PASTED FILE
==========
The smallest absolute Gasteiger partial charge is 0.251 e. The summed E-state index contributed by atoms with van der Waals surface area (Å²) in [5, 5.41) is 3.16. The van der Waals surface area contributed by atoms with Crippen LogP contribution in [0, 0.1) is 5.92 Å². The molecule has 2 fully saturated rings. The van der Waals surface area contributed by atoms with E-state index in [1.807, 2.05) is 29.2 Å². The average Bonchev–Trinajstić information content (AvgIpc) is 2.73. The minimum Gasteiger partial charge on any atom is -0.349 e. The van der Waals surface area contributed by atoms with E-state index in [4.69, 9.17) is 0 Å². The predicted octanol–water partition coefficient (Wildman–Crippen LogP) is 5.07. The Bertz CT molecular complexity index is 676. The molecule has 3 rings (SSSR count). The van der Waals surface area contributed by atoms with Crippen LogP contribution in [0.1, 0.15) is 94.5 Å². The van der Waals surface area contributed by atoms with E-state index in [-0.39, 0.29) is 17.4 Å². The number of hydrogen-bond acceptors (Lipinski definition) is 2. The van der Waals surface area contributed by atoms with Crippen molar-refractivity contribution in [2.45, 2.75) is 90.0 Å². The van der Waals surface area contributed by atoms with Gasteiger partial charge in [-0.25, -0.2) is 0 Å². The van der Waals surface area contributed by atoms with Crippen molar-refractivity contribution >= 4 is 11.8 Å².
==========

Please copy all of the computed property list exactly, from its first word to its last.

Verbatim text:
The smallest absolute Gasteiger partial charge is 0.251 e. The summed E-state index contributed by atoms with van der Waals surface area (Å²) in [5, 5.41) is 3.16. The van der Waals surface area contributed by atoms with Crippen LogP contribution in [0, 0.1) is 5.92 Å². The molecule has 2 fully saturated rings. The van der Waals surface area contributed by atoms with E-state index in [1.807, 2.05) is 29.2 Å². The average Bonchev–Trinajstić information content (AvgIpc) is 2.73. The minimum Gasteiger partial charge on any atom is -0.349 e. The van der Waals surface area contributed by atoms with E-state index in [4.69, 9.17) is 0 Å². The predicted octanol–water partition coefficient (Wildman–Crippen LogP) is 5.07. The Bertz CT molecular complexity index is 676. The molecule has 3 rings (SSSR count). The van der Waals surface area contributed by atoms with Crippen LogP contribution in [0.1, 0.15) is 94.5 Å². The van der Waals surface area contributed by atoms with E-state index in [-0.39, 0.29) is 17.4 Å². The number of hydrogen-bond acceptors (Lipinski definition) is 2. The van der Waals surface area contributed by atoms with Crippen molar-refractivity contribution in [2.45, 2.75) is 90.0 Å². The van der Waals surface area contributed by atoms with Gasteiger partial charge in [-0.25, -0.2) is 0 Å². The van der Waals surface area contributed by atoms with Crippen molar-refractivity contribution >= 4 is 11.8 Å².